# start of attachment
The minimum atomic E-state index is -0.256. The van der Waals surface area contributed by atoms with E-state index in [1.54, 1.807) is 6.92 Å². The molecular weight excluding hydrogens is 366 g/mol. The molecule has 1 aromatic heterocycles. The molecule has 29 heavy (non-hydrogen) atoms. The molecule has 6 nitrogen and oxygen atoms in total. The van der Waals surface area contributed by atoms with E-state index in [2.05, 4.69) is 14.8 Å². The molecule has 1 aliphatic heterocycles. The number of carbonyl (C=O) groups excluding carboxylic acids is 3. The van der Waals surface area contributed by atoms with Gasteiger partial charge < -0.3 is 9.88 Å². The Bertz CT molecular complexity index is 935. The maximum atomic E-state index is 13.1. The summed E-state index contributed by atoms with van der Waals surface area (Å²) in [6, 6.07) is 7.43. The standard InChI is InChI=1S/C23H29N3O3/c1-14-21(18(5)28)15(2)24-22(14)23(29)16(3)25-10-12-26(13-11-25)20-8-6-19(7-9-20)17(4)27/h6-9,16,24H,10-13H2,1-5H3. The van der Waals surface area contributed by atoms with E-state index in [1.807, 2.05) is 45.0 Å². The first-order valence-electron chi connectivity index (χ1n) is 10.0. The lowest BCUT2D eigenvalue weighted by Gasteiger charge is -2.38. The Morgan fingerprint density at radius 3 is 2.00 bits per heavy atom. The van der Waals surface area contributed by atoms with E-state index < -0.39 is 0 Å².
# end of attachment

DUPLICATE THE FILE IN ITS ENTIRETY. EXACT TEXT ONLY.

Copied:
The minimum atomic E-state index is -0.256. The van der Waals surface area contributed by atoms with E-state index in [1.54, 1.807) is 6.92 Å². The molecular weight excluding hydrogens is 366 g/mol. The molecule has 1 aromatic heterocycles. The molecule has 29 heavy (non-hydrogen) atoms. The molecule has 6 nitrogen and oxygen atoms in total. The van der Waals surface area contributed by atoms with E-state index in [2.05, 4.69) is 14.8 Å². The molecule has 1 aliphatic heterocycles. The number of carbonyl (C=O) groups excluding carboxylic acids is 3. The van der Waals surface area contributed by atoms with Gasteiger partial charge < -0.3 is 9.88 Å². The Bertz CT molecular complexity index is 935. The maximum atomic E-state index is 13.1. The summed E-state index contributed by atoms with van der Waals surface area (Å²) in [6, 6.07) is 7.43. The standard InChI is InChI=1S/C23H29N3O3/c1-14-21(18(5)28)15(2)24-22(14)23(29)16(3)25-10-12-26(13-11-25)20-8-6-19(7-9-20)17(4)27/h6-9,16,24H,10-13H2,1-5H3. The van der Waals surface area contributed by atoms with E-state index in [1.807, 2.05) is 45.0 Å². The first-order valence-electron chi connectivity index (χ1n) is 10.0. The lowest BCUT2D eigenvalue weighted by Gasteiger charge is -2.38. The Morgan fingerprint density at radius 3 is 2.00 bits per heavy atom. The van der Waals surface area contributed by atoms with E-state index < -0.39 is 0 Å².